Sunday, March 11, 2012

Self-aware dystopia lives up to hype

Book: The Hunger Games

Author: Suzanne Collins

Published: 2008 (Scholastic)

Pages: 374

This is how I reacted to reading pressure when my boyfriend said he’s going to see the movie on its opening weekend and would I like to go with him?:

Because it meant I chucked my semi-cherished plans of keeping indie cred by reading Battle Royale instead of this popular series first. And of course I had to read the book before we see the movie, which pushed back my increasingly panicked plans of not adding any new books to the pile I want to get through, dammit.

It’s okay. It’s all going to be okay, because The Hunger Games reads fast and well, and it’ll be at least another year before the second book gets turned into a movie my boyfriend’ll want to go see on opening weekend, and too much indie book cred will make this blog insufferable anyway.

So! Katniss! She’s cool. She’s less the bold new feminist icon that reviews have told me about than an almost gender-neutral kid just focused on survival. That’s a refreshing change. Her skills and interests are presented as completely normal for her age, place, and family social status; she’s equal to Gale’s skills and nobody’s surprised about that. They just tell her to bring more illegal squirrel next week. She’s protective in a non-maternal way that sometimes hurts her own interests. She knows her own strengths and relies on them far more than exploiting her weaknesses to rely on other people. She can hunt and track but good fuck, don’t let her heal or cook anything more complicated than a roasted leg.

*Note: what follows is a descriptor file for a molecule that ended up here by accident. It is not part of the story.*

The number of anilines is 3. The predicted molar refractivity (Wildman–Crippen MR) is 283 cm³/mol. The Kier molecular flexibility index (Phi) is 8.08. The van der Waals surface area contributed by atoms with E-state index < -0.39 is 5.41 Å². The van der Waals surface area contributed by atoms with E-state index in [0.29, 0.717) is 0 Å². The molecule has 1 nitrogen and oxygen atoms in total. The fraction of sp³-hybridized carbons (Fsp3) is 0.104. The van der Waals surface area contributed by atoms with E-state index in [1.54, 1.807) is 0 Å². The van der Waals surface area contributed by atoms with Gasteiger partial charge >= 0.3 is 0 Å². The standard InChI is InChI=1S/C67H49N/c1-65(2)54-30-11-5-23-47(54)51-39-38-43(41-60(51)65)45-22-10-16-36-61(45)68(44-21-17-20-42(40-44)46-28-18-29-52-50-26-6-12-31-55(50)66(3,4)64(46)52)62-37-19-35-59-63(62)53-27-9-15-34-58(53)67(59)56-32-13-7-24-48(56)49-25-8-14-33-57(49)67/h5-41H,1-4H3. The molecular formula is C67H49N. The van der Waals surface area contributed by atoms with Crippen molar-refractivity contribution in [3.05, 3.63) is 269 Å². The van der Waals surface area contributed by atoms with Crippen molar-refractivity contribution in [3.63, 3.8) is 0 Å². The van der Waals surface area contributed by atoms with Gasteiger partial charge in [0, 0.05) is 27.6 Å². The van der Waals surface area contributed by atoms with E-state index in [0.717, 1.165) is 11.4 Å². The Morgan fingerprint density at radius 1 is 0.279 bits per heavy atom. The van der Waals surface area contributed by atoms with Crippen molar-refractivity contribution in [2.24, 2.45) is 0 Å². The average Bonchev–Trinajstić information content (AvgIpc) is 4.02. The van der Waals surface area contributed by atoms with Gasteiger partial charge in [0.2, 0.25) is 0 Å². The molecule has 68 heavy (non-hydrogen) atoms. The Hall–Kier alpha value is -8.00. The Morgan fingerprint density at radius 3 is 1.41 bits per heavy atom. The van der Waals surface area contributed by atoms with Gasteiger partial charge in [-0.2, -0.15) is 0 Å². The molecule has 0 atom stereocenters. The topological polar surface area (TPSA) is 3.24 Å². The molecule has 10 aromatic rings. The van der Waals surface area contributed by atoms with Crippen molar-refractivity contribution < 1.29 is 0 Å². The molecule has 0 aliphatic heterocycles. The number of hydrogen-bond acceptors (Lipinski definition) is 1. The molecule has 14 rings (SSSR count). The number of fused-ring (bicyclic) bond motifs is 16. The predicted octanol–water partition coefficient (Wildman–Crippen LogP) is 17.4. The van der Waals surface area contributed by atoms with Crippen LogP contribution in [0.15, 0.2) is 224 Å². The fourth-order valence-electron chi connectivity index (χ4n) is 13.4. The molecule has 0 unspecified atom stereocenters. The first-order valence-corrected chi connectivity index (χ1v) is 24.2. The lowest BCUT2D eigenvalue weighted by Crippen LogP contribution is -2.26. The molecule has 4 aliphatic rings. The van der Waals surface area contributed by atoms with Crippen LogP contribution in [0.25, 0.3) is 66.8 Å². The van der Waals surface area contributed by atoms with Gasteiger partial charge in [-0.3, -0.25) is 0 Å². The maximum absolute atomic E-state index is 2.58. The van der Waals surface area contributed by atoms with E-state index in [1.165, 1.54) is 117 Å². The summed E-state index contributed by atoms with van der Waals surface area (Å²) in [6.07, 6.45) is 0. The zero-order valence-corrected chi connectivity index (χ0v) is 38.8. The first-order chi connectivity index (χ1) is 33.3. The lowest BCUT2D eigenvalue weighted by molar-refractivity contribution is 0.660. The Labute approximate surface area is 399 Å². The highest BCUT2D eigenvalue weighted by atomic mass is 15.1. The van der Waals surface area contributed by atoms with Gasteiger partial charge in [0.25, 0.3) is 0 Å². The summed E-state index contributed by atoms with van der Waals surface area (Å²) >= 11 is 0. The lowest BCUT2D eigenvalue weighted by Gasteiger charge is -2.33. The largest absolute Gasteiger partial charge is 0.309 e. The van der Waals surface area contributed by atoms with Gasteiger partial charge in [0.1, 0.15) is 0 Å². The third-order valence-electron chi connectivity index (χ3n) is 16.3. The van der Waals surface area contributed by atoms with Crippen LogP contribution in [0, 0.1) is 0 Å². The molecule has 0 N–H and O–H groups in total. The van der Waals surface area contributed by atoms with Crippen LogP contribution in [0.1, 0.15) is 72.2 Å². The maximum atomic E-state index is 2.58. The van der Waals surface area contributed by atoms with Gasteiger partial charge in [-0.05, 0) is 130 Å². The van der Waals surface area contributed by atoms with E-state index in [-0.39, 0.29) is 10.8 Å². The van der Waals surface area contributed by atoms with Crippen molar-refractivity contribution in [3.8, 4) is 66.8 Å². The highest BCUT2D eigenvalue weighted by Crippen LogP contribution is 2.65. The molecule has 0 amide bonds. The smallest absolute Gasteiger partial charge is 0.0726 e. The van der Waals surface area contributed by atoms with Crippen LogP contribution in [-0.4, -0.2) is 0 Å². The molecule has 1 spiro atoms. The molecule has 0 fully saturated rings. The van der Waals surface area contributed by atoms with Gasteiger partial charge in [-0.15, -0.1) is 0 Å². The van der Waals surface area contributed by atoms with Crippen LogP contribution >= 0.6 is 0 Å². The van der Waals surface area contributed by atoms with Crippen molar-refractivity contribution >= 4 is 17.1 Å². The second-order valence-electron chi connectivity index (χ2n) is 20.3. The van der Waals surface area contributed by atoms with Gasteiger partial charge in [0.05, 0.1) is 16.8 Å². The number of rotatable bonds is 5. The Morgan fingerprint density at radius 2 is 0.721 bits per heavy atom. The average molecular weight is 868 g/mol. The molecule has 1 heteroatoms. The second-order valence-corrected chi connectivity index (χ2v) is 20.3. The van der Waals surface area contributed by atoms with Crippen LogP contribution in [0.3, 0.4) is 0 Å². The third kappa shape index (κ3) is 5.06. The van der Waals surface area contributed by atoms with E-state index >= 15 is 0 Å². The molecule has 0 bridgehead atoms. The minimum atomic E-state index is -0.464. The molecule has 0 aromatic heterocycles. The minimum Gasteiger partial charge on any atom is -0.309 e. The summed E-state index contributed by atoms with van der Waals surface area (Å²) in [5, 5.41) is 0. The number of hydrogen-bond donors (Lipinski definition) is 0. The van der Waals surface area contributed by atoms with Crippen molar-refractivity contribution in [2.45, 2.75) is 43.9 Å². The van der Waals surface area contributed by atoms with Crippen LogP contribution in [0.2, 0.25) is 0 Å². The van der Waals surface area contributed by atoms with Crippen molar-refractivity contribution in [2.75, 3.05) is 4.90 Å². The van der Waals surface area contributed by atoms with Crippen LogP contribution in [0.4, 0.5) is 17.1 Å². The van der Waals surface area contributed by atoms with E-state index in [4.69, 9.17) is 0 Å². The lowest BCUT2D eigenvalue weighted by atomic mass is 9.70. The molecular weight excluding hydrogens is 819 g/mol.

She’s cool, but the world building is the real star around here.

Collins is great at letting just the right amount of detail unspool around major events that Katniss knows well but is experiencing in person for the first time. I wonder if all the male tributes have to get waxed down for the presentation, too. All the new terms feel naturally descriptive but still memorable, the history revealed is enough to know reasons for actions but little enough to want to know more, and the action scenes I could totally follow in my head. Brava. 

A few “but…”s, though:

  • I wish the games would’ve been played in a more interesting arena. Of all the landscapes possible, this year’s was the one that sounds the most like the backyard I had before I moved into an apartment.
  • The fuck were those mutts about near the last bit of the games?! Please let there be a science lab raiding/rescuing scene in later plot.
  • I’m dreading reading more about Peeta and Gale and Katniss as a triangle. The love story angle was SO GOOD in this book, meaning it was an ingenious strategy to act like it was an act for the cameras and Peeta’s reveal that he wasn’t acting was, duh, not a surprise to any of us but played as a genuine one to Katniss. That was handled well but I fear it will turn into hormonal teenage angst just as I celebrate how free this series is of that crap.
  • Katniss’s inter musings about strategy got a little circular and reminded me of said teenage angst in books where the girl is worrying about what to do with/about a boy. But the higher stakes here (actual, physical, nobody-will-help-my-family death, as opposed to oh-my-god-I-want-to-die-over-this-socially-embarrassing-situation death) make it tolerable for a far longer time.
  • Now that Collins has built a world, will she be as good at tearing it down? Rebellion to come, I guess. I plan on reading Catching Fire and Mockingjay back to back because my boyfriend says Catching Fire ends on a much more “what the fuck just and is going to happen?” cliffhanger than this one did.   
 Also, a point to remember: this isn’t a hard book. It’s solid YA plotting with fleshed-out characters and that’s a very good, enjoyable thing, but reading the whole triology in two days won’t get you into Harvard or anything. It will merely prepare you for life in a Capitol-controlled wilderness when you have to fight to death. Argue amongst yourselves as to which is more important a skill.

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